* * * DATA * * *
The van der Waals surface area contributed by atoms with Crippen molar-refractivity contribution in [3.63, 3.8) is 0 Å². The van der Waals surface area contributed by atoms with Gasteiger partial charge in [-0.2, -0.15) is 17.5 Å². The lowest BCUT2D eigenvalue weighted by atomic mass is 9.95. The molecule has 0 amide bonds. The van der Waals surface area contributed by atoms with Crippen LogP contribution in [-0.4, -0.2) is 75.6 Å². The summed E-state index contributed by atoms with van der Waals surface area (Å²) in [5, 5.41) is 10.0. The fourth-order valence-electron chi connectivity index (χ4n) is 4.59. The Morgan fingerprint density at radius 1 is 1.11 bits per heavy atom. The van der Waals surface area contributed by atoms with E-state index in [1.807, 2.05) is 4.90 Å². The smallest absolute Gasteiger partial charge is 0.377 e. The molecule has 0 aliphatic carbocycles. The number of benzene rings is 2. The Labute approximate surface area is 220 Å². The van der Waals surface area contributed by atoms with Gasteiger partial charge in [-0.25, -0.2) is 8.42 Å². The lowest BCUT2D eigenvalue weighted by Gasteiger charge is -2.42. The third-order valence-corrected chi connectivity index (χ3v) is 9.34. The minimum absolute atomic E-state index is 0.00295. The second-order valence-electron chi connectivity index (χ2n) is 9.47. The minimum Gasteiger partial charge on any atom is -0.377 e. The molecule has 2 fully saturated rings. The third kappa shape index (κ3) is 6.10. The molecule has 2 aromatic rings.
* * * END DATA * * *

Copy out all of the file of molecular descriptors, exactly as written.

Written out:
The van der Waals surface area contributed by atoms with Crippen molar-refractivity contribution in [3.63, 3.8) is 0 Å². The van der Waals surface area contributed by atoms with Gasteiger partial charge in [-0.2, -0.15) is 17.5 Å². The lowest BCUT2D eigenvalue weighted by atomic mass is 9.95. The molecule has 0 amide bonds. The van der Waals surface area contributed by atoms with Crippen LogP contribution in [-0.4, -0.2) is 75.6 Å². The summed E-state index contributed by atoms with van der Waals surface area (Å²) in [5, 5.41) is 10.0. The fourth-order valence-electron chi connectivity index (χ4n) is 4.59. The Morgan fingerprint density at radius 1 is 1.11 bits per heavy atom. The van der Waals surface area contributed by atoms with E-state index in [1.807, 2.05) is 4.90 Å². The smallest absolute Gasteiger partial charge is 0.377 e. The molecule has 0 aliphatic carbocycles. The number of benzene rings is 2. The Labute approximate surface area is 220 Å². The van der Waals surface area contributed by atoms with Gasteiger partial charge in [-0.25, -0.2) is 8.42 Å². The lowest BCUT2D eigenvalue weighted by Gasteiger charge is -2.42. The third-order valence-corrected chi connectivity index (χ3v) is 9.34. The minimum absolute atomic E-state index is 0.00295. The second-order valence-electron chi connectivity index (χ2n) is 9.47. The minimum Gasteiger partial charge on any atom is -0.377 e. The molecule has 2 fully saturated rings. The third kappa shape index (κ3) is 6.10. The molecule has 2 aromatic rings.